However, as cost pressures are passed down the supply chain, cost reduction and the overall enhancement of value cannot be viewed as an isolated initiative. Price reduction is only a tactical short-term solution, and customers need to understand that there is a limit to how much a supplier can reduce price and still remain viable. Instead of focusing on a ‘price down’ strategy, organisations need to employ a ‘cost out’ strategy. This requires a holistic view of the supply chain where an organisation works with its supply base to achieve the removal of waste through joint initiatives for value creation.
Likewise, the introduction of technology and methodologies that can increase productivity has prevented labour costs from impacting product costs, making price differentiation within market segments less likely. But this requires the entire chain to continually adapt and respond to ongoing changes in cost.
The Internet and other electronic forms of communications have enabled the customer to access more information about the types of products and choices that are available. Power has shifted to the customer, who defines what is valuable by what is purchased. This forces companies to be more concerned about and sensitive to the needs of the customer.
As the competitive environment becomes more intense, companies are also noticing that profit margins are in decline. There is little blind commitment by customers to a particular product or service. A product or service must remain the most value-added choice available or it will be neglected for ‘the best deal’. Companies need to be vigilant about value enhancement to sustain a viable position in any industry.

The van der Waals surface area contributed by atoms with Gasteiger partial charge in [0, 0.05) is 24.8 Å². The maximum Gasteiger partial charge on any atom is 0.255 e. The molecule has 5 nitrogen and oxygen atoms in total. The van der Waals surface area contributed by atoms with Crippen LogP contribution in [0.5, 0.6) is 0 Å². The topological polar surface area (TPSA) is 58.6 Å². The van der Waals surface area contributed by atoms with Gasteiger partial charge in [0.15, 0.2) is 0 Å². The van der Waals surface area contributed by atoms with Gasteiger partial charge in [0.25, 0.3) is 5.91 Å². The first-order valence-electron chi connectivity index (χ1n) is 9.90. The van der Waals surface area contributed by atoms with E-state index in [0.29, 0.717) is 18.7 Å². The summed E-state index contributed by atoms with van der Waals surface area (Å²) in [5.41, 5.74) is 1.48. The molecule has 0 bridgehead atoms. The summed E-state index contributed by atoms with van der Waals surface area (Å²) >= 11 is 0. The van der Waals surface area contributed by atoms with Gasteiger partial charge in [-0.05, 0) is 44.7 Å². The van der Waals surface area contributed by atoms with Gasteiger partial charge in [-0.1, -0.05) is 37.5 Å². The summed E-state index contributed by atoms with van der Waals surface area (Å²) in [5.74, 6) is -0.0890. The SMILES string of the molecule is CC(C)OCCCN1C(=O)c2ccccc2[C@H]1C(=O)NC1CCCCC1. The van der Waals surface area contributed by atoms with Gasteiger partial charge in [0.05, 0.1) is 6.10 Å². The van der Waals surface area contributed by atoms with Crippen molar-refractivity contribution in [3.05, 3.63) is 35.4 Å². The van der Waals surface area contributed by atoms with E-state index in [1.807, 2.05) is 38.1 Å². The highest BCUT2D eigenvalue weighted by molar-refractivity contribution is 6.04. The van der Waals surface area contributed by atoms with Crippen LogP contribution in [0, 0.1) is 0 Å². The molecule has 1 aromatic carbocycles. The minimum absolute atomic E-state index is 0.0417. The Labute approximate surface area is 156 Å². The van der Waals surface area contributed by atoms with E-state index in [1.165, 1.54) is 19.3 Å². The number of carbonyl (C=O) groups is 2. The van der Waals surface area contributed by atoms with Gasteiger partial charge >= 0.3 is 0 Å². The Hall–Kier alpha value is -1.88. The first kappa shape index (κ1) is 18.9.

Role of Relationships
The supplier development, as required by the ISO 9001 and ISO TS 16949, will improve the operations of the suppliers and thus improve the product and its ability to satisfy customers. But what does supplier Quality Management System (QMS) development really mean and how is an organization going to achieve a robust supply chain? The answer is in more collaboration across the entire supply chain – with the customer as well as with the suppliers – to improve the processes to reduce cost and create value within the supply base. These days, global supply base means collaborating even with the competition to improve value for the common customer. Improvements in communication, information-sharing and relationships based on trust equate to the hallmark of a new era in competing as a supply chain, rather than as an individual company.
There are many stories of companies that mandated performance improvements, especially cost reductions, from their suppliers without collaboration and participation. The result was lack of value creation, driving many suppliers out of business. Likewise, the success stories are of companies that have discussed with their suppliers how to create value with shared responsibilities, ideas, data and techniques for better performance by all stakeholders.
Quality, cost and delivery have been considered as the key indicators of supply base performance. Another key indicator that has emerged in today’s environment is collaborative connectedness. This is a measure of how well an organisation is connected to and integrated with its supply chain. Collaborative connectedness will become another measure of how well the entire chain is organised and run. It will turn supplier development into supply chain development, and that will improve the performance of the organization itself!